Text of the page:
Then, as everyone knows, in 1998 Warhol's Orange Marilyn went up for auction at Sotheby's in New York and sold for a fantastic $17,327,500 to magazine mogul Si Newhouse. Per square inch, it was the most expensive contemporary painting ever sold at auction. It had been a long climb from Leon Kraushar's messianic faith in Pop art to Newhouse's confirmation of his belief.
Even though my phone conversation with Fred shed some light on the infancy of the Warhol phenomenon, I decided to arrange a visit with him in order to fill in some of the blanks. Conveniently, Fred lived only 30 minutes away in Oakland. I drove over the Bay Bridge and found myself knocking on the door of his tasteful Arts and Crafts bungalow. The door opened and I was given a warm greeting by Fred's rambunctious dog, Buddy, and his slender, attractive wife, Susan. As I crossed the threshold and scanned the walls, the only object that betrayed Fred's illustrious pedigree was a framed shopping bag bearing the silk-screened likeness of a Warhol Campbell's soup can. That was it.
Fred himself then walked into the living room, rubbing his eyes after a long shift at the hospital's psychiatric ward. He worked as a nurse and apparently enjoyed his career. Fred was a good-natured man of 51, with black hair, green eyes and a smile that seemed to mimic the "What, me worry?" persona of Mad magazine's Alfred E. Neuman. Fred seemed eager to talk and was pleased that someone wanted to honor his father. But I also sensed that it was still difficult for him to come to grips with his past.
Surprisingly, Fred confessed that there had been a greater dilemma in his life than the reconciliation of his father's legacy -- he had been agonizing for years over whether to get a tattoo. Eventually, Susan couldn't stand hearing about it anymore and told him to fish or cut bait. Ultimately, he overcame his fears and went under the tattooer's electric needle. However, as I looked him over, I saw no evidence of the tattoo's existence.
"So Fred," I began, "Let's see it."
He looked at me sheepishly. Then he glanced over to Susan, hoping for approval. Susan nodded reluctantly. A grin crossed Fred's face as he slowly undid his jeans. As his pants slid to his ankles, a large orange and green Japanese koi appeared on his hip. The tattoo was impressive, but still not as impressive as Fred's childhood background.
The obvious question was what was it like growing up in an environment filled with such incredible treasures? As I probed the mystery, Fred handed me some old photographs of his family's home. What struck me was the incongruity of all these masterpieces displayed in the most banal of settings. The home was modern and attractive, but it was basically upper-middle class. Next, Fred showed me pictures of his family and once again I was struck by how ordinary they looked.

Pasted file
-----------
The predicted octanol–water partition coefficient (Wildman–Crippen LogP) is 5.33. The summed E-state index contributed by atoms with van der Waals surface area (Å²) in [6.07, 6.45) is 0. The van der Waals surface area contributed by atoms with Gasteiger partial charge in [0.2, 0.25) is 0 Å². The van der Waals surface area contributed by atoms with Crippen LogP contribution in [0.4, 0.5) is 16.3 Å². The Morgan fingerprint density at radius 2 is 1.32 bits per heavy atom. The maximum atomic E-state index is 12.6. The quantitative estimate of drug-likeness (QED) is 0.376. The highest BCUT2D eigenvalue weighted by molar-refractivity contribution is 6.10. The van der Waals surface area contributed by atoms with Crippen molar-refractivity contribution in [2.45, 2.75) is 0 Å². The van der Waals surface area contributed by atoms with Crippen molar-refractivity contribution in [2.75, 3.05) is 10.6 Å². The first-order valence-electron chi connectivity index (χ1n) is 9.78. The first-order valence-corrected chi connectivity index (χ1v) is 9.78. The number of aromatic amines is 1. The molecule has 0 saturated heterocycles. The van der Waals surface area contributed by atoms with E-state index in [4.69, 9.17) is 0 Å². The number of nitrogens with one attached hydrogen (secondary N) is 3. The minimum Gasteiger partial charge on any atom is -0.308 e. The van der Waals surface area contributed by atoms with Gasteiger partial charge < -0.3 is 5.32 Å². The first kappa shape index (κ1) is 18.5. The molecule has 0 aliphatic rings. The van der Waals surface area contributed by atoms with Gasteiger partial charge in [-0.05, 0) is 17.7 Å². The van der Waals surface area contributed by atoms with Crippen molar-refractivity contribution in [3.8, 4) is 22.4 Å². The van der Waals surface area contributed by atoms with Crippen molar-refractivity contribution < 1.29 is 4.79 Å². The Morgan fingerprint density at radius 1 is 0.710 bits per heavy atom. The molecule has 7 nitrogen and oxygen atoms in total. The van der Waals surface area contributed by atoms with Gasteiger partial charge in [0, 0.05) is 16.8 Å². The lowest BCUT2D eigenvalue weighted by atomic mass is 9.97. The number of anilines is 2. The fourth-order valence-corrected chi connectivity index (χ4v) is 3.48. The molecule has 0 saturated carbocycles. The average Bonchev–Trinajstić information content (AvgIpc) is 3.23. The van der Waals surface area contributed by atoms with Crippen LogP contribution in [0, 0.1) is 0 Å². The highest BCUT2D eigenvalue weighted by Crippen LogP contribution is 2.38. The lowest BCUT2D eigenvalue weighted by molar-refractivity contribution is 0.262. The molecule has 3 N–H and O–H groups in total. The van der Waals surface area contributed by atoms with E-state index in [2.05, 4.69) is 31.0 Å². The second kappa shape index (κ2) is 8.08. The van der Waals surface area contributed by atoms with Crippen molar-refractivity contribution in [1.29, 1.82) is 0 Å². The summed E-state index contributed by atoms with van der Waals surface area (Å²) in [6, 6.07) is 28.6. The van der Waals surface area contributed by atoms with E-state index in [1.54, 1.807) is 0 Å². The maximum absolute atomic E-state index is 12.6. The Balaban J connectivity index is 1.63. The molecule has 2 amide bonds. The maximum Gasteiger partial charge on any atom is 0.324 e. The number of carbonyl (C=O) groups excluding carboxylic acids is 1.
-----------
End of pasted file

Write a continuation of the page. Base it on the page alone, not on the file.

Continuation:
For instance, there's a smudged photo of the Kraushars having a meal together. His mother is petting Moe, the family schnauzer, his father (with close-cropped hair) is drinking a glass of water and staring off into space, his brother is peeling an apple, and Fred (who looks like he's about 13) is sipping a glass of milk, a silver I.D. bracelet dangling from his wrist. If you didn't know any better, it looked like a scene out of the Brady Bunch -- the ultimate functional family.
What throws the whole equation off are the three modestly scaled works of art hanging in the kitchen -- all of which are thematically linked to eating. One is an early Wesselmann still life, complete with an ice cream sundae and a submarine sandwich. Then there is an Oldenburg relief of three Popsicles and three ice cream bars, painted in the period's psychedelic colors. However, the most valuable painting -- by far -- is a small Warhol diptych of two Campbell's soup cans. Looking at that photograph, where the relatively minor works in the kitchen alone could now buy the owner a small mansion, was mind-blowing.
Yet, when I asked Fred if he had any idea at the time of the potential value of these works, he replied, "I always enjoyed the art, but I was barely a teenager at the time. Give me a break! Who knew?"